“We got a mayday!” a voice identified as Pisano’s says to the air-traffic controller in a recording from the tower. “We got a mayday!”

“Your landing gear appears to be up,” a male voice replied from the tower.

“I know,” the pilot said. “We’re still trying to get a little altitude. … I just lost my right engine.”

Mike Blackstone, the owner of Orange County flight schools Sky Thrills and Air Combat U.S.A., said engines going out are rare.

“These engines are bulletproof,” he said. “They go for 2,000 hours between overhauls. And very rarely do they fail. Catastrophic failures just don’t happen that often.”

But when they do happen, he said, the worst-case scenario is for it to happen right after takeoff –the planes can’t coast to a slow descent like they can if they are higher up.

“It is the most critical time, takeoff on a twin-engine plane,” Blackstone said.

As the plane lost altitude, Pisano received an all-clear signal from the control tower to land back at John Wayne, FAA spokesman Ian Gregor said.

“It’s strictly up to the pilot,” he said of deciding where to try to land. “The pilot in command has the ultimate decision-making authority.”

John Wayne is a tough place to navigate, Blackstone said, largely because of a steep takeoff that aircraft are required to quickly execute to get high above homes and airport noise sensors.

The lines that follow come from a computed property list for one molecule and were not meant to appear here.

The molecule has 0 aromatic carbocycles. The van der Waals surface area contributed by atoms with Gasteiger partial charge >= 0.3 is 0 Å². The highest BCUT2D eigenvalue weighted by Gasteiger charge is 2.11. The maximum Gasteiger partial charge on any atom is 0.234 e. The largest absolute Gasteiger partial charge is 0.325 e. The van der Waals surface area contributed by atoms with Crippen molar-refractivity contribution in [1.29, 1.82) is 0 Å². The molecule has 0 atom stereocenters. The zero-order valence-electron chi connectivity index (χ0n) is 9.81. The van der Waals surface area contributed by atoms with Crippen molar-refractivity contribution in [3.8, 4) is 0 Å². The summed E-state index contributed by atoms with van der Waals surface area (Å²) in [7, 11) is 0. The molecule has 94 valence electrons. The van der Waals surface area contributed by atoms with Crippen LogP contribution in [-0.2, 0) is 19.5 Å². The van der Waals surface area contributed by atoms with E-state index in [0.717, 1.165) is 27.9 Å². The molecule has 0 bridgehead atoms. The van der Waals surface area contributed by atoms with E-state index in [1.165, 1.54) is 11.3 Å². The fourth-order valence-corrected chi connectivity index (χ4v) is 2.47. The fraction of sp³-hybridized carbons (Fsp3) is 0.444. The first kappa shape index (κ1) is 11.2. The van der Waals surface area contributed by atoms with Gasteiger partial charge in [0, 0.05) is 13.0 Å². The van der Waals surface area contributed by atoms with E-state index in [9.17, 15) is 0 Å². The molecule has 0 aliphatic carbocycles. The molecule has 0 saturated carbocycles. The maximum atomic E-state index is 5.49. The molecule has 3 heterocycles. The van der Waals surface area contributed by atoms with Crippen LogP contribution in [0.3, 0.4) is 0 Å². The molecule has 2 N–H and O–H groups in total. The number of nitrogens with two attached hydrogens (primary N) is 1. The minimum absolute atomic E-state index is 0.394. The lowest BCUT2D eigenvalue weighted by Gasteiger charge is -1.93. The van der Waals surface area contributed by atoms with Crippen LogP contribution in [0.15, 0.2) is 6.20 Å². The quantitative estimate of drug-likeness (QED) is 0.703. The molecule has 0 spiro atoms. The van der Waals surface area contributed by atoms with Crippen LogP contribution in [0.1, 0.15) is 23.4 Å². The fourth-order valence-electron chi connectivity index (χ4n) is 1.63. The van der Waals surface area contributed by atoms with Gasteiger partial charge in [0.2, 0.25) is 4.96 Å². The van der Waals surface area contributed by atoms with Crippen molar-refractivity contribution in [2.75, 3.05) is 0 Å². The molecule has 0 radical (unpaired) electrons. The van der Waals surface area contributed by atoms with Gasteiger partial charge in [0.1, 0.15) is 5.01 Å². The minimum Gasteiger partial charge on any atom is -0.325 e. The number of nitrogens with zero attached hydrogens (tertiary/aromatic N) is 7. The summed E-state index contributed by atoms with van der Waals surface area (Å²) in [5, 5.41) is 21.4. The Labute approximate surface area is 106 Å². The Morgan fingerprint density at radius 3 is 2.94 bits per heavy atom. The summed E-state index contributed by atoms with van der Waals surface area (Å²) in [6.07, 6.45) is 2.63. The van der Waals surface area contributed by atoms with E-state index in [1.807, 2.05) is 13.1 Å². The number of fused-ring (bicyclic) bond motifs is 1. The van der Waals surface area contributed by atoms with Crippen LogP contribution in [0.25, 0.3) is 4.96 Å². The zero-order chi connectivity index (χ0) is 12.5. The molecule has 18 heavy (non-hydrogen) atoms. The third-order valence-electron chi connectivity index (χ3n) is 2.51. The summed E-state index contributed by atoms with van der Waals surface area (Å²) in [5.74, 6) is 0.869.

John Wayne has a single runway that runs perpendicular to the 405 freeway. An aerial view of the topography shows between the freeway and the runway a patch of dirt that acts as a buffer, an area for pilots to shoot for if they can’t make it to the airport.

It’s possible, said John Wayne spokeswoman Deanne Thompson, the pilot tried to make it to that buffer.

“However,” she said, “in instances of serious mechanical failure, getting there’s not possible.”

Instead, the Cessna crashed onto the freeway and skidded to a stop next to a concrete divider, just before the MacArthur Boulevard exit.

“It’s pretty miraculous,” Lindsey Hart, a Caltrans spokeswoman said of the lack of injuries.

Prior to the crash, traffic on the 405 was typical for a Friday morning, Hart said.

About 8,400 vehicles traveled past MacArthur on the southbound 405 toward John Wayne between 8 and 9 a.m., on par with traffic the previous four Fridays, as well as the same Friday in 2016.

“That’s still a high volume,” Hart said.

The freeway’s southbound lanes were closed for some seven hours Friday for the investigation.

National Transportation Safety Board investigators rushed to the crash to begin “preserving perishable evidence,” taking photos and interviewing witnesses, Weiss, that agency’s spokesman, said.

The plane was then taken to a Chino Airport hangar, Gregor said.

Agents will look for signs of malfunction; some parts will be sent to a lab for further analysis, Weiss said.

A preliminary report is expected within the next two weeks.

The final conclusion, open to the public, could be months away.

The NTSB, though, has no role in law enforcement or handing out fines. That is the FAA and California Highway Patrol’s job.

“It’s handled much in the same way as any other collision report,” CHP spokesman Paul Fox said. “We take down their (insurance) information and record it like any other crash. It’s up to the parties involved how they want to handle it.”

Though the investigation is not yet completed, Fox said officers don’t suspect impairment on the part of the pilot.

And in the end, observers noted, Pisano was able to get the plane down – with few people injured.

“They managed to survive it and nobody else got hurt,” Blackstone said. “He didn’t want to hurt anybody, obviously.”

Copyright 2017 The Orange County Register